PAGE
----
On April 15, the Port of Vancouver USA Board of Commissioners unanimously approved an extension of the port’s lease with Vancouver Energy, the developer of a proposed oil transfer facility at the port.
The amendment extends Vancouver Energy’s permitting contract to March 31, 2017, with automatic three-month extensions after that date unless either party provides written notice of termination.
By next March, both parties would have to be satisfied that conditions such as permits to operate and environmental baseline work are met. If either party isn’t satisfied that these conditions are met on or before the end of the contract, the lease can be terminated.
If no action is taken, the lease continues for another three months.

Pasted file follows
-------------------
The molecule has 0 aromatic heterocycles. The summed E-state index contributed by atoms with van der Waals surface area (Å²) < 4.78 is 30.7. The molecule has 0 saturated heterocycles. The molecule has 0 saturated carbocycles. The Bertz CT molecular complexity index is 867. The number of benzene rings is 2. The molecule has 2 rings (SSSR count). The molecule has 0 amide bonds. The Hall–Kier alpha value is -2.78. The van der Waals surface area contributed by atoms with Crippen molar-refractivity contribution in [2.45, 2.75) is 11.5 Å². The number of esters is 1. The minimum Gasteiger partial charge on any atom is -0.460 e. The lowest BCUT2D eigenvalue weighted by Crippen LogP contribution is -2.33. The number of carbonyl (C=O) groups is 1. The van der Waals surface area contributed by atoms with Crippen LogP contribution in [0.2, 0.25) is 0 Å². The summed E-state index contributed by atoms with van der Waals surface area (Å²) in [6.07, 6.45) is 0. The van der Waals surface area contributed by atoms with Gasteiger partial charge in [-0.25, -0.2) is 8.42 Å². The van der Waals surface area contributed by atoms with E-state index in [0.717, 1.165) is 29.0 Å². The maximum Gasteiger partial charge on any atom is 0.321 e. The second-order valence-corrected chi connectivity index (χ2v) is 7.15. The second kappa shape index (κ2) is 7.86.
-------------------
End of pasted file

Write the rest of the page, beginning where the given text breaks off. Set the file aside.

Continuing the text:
The amendment approved last week also increases the contingency period fee from $50,000 to $100,000 per month, starting May 1; eliminates the opportunity for Vancouver Energy to operate a second petroleum-by-rail facility at the port; and provides Vancouver Energy 30 months to resolve any appeals if licenses, permits or approvals are granted and appealed.
The amendment also allows the port to use the leased area during the extended contingency period; and stipulates that oil moved through the facility must be “pipeline grade” and destined for domestic ports.
“I think we’ve ended up with a compromise that allows us to continue through the EFSEC process, but with some defined ending,” Vancouver Port Commissioner Brian Wolfe said.
Vancouver Energy’s proposal is moving through the Washington state Energy Site Evaluation Council (EFSEC) process. The Evaluation Council began reviewing the project in August 2013 and is expected to make a recommendation to Gov. Jay Inslee, who makes the final decision on the project, late this year or early 2017.